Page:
GOV. BEN CAYETANO
and local business people who
want a Hawaii exemption from the federal Passenger Services Act, so
foreign-flag ships touring the islands can bypass a foreign port
during their cruises here, are getting a cold reception from the
one man who could make it happen. Sen. Daniel Inouye (D.-Hawaii),
the state's most powerful federally elected official, said he would
support such an exemption only if the foreign-flag ships benefiting
from the exemption would hire American crew and pay U.S. taxes -- a
scenario about as likely as a cold day in Hawaii.
NORWEGIAN CRUISE LINE, which sails Hawaii on
regular weekly cruise with the Norwegian Star and must sail 18
hours to Fanning Island in the Republic of Kiribati to satisfy the
act, seems indifferent. "We're not seeking it, and we're already
able to offer Hawaii cruising without the exemption," said NCL
president Colin Veitch. "There are strong interests against any
changes, and we haven't even looked at that seriously."
VISITOR NUMBERS from the mainland to Hawaii
were down an average 4.8% for the first 15 days of January compared
with the same period last year, according to the Hawaii Dept. of
Business Economic Development and Tourism. By the end of the first
quarter, visitor numbers "will be flat or exceeding prior year
levels," predicted Hawaii Visitors and Convention Bureau president
Tony Vericella during a press briefing on the state of tourism in
Hawaii. "If you look at the consumer behavior patterns in the U.S.,
people are still reluctant to travel internationally, but they are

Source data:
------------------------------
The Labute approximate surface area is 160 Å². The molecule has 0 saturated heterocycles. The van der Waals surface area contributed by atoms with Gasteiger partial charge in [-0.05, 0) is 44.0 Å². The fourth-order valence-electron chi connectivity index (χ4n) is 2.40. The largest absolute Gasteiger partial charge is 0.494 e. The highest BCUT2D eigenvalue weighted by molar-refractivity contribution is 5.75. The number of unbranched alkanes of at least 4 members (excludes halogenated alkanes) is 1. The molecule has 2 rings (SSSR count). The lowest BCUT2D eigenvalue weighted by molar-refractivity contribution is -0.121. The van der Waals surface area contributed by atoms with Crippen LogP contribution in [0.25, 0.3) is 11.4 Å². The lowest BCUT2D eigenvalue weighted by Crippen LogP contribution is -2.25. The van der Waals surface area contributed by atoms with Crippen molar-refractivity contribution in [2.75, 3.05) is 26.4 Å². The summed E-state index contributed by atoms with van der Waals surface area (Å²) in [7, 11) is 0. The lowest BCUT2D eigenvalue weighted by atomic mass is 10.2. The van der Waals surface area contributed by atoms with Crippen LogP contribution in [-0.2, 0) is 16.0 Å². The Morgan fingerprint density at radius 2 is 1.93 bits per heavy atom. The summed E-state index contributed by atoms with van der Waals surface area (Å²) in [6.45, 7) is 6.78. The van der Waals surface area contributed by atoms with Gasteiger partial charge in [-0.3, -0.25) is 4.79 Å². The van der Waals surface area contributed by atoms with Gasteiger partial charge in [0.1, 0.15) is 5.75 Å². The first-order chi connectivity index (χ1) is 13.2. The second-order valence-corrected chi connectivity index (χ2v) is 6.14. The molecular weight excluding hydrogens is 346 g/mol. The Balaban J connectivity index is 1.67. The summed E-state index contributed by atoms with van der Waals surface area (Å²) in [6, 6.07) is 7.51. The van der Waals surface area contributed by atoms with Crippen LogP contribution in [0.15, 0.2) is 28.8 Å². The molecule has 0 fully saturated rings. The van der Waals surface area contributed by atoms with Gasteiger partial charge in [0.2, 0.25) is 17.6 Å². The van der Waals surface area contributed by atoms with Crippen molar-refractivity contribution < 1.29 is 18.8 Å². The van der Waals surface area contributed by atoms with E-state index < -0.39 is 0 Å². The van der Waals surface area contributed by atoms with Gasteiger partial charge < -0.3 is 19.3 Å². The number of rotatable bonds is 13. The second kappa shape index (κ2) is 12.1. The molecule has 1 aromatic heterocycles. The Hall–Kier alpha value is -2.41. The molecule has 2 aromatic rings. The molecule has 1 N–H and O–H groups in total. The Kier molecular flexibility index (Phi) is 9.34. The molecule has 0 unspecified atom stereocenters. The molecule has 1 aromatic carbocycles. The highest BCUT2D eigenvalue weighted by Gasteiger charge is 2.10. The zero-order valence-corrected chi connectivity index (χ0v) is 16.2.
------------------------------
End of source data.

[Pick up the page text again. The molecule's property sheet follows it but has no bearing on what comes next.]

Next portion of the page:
gravitating to Hawaii," he said.
THE HAWAII CONVENTION CENTER has 28 "offshore"
conventions booked for this year with 94,300 attendees expected and
$280 million in spending projected, according to the HVCB. That's a
big step up from last year when 23 conventions brought in just
50,000 attendees. Meetings business in Hawaii "just stopped"
immediately after Sept. 11, said Sandra Moreno, vice president of
meetings, conventions, and incentives for the HVCB. Moreno added
that the meetings and conventions market here might take a full
year to recover. Although she didn't have figures, the hotel
meetings market generally mirrored the sour convention market in
2001, said Moreno.
SHARE THE ALOHA, DUDE. Departing visitors at
some hotels in the state will get "Live Aloha" bumper stickers
along with a thank-you note from Gov. Ben Cayetano and a card
describing the many meanings of Aloha, courtesy of the HVCB. The
bureau has made up 500,000 of the packages and plans to distribute
them indefinitely. In addition to hello and goodbye, "Aloha means
mutual regard and affection and extends warmth in caring with no
expectation of anything in return," according to the card.